ANT (0103) 218 - You Are What You Eat: Anthropology of Food
Through exposure to primary literature, lectures, local ethnic markets, and sharing meals throughout the semester, students will immerse themselves in the cross-cultural, political, and economic aspects of biocultural evolution, from the prehistoric past to its modern significance. Field trips required. Bon appétit!
Free Note: This course requires two independent trips off campus to complete meal assignments. It is the student’s responsibility to purchase food within their budgets. Suggested budget $30.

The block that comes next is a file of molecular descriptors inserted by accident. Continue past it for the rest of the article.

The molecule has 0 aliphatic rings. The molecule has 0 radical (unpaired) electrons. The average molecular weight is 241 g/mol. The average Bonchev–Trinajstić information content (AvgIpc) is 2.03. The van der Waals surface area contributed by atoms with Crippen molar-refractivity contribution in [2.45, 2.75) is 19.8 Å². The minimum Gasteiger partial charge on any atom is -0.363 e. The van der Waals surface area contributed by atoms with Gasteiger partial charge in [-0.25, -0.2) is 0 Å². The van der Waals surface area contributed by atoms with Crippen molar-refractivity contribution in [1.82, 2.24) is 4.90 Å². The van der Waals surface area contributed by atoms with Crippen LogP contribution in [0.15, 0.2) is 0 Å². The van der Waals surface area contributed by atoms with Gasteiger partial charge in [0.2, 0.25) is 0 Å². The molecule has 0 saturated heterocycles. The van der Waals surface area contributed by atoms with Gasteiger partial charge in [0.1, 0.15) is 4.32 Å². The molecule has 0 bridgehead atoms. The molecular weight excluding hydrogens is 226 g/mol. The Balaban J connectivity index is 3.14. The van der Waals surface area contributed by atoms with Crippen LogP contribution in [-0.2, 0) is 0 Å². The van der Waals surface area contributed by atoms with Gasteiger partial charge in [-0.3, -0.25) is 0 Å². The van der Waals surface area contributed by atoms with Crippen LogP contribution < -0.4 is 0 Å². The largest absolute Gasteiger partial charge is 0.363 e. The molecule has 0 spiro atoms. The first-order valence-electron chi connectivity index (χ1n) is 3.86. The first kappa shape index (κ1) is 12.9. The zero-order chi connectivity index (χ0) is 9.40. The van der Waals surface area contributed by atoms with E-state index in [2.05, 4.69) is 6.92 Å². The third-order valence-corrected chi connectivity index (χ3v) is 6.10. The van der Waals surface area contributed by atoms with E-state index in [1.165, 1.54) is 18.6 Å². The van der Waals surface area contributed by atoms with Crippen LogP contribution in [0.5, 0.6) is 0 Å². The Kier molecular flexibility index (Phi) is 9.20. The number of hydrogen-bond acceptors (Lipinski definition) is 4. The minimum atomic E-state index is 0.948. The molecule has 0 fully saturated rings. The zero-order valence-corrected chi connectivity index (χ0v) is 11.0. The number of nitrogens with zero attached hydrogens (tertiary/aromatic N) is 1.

Course Learning Goals: Upon completion of this course, students will be able to:
● describe the evolution of human nutrition from our primate ancestors to modern foodways
● explain anthropological methods in reconstructing diets and studying modern food practices
● critically evaluate current scholarly and popular debates or movements in diet.
● identify peer-reviewed primary literature in anthropology and distinguish this from non-scholarly sources.
● critically evaluate the quality and social impact of different foods, their production, and markets.